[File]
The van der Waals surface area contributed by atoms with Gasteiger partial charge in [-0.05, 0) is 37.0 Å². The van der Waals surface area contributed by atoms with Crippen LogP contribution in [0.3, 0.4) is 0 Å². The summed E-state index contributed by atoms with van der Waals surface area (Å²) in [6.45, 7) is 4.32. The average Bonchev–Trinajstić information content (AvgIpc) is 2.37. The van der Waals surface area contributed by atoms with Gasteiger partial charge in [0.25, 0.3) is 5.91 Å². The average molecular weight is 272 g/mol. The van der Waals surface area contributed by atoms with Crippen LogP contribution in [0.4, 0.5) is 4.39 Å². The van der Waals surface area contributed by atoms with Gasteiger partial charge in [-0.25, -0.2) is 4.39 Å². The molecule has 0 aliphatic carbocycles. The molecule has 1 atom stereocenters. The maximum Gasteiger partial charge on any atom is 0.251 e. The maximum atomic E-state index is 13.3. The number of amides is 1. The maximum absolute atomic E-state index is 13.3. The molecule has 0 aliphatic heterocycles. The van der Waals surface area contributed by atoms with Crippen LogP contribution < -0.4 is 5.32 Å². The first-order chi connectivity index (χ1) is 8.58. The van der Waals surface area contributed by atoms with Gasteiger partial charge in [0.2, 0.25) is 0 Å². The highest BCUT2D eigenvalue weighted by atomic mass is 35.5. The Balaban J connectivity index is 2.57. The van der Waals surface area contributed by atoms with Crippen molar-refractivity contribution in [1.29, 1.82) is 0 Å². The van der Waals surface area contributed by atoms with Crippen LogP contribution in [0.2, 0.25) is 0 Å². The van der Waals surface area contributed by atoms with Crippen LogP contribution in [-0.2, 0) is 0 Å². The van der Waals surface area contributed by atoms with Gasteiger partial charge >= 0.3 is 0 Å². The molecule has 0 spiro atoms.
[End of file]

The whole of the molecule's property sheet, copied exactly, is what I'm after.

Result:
The van der Waals surface area contributed by atoms with Gasteiger partial charge in [-0.05, 0) is 37.0 Å². The van der Waals surface area contributed by atoms with Crippen LogP contribution in [0.3, 0.4) is 0 Å². The summed E-state index contributed by atoms with van der Waals surface area (Å²) in [6.45, 7) is 4.32. The average Bonchev–Trinajstić information content (AvgIpc) is 2.37. The van der Waals surface area contributed by atoms with Gasteiger partial charge in [0.25, 0.3) is 5.91 Å². The average molecular weight is 272 g/mol. The van der Waals surface area contributed by atoms with Crippen LogP contribution in [0.4, 0.5) is 4.39 Å². The van der Waals surface area contributed by atoms with Gasteiger partial charge in [-0.25, -0.2) is 4.39 Å². The molecule has 0 aliphatic carbocycles. The molecule has 1 atom stereocenters. The maximum Gasteiger partial charge on any atom is 0.251 e. The maximum atomic E-state index is 13.3. The number of amides is 1. The maximum absolute atomic E-state index is 13.3. The molecule has 0 aliphatic heterocycles. The van der Waals surface area contributed by atoms with Crippen LogP contribution < -0.4 is 5.32 Å². The first-order chi connectivity index (χ1) is 8.58. The van der Waals surface area contributed by atoms with Gasteiger partial charge in [0.2, 0.25) is 0 Å². The highest BCUT2D eigenvalue weighted by atomic mass is 35.5. The Balaban J connectivity index is 2.57. The van der Waals surface area contributed by atoms with Crippen molar-refractivity contribution in [1.29, 1.82) is 0 Å². The van der Waals surface area contributed by atoms with Crippen LogP contribution in [0.2, 0.25) is 0 Å². The van der Waals surface area contributed by atoms with Crippen LogP contribution in [-0.2, 0) is 0 Å². The van der Waals surface area contributed by atoms with Gasteiger partial charge >= 0.3 is 0 Å². The molecule has 0 spiro atoms.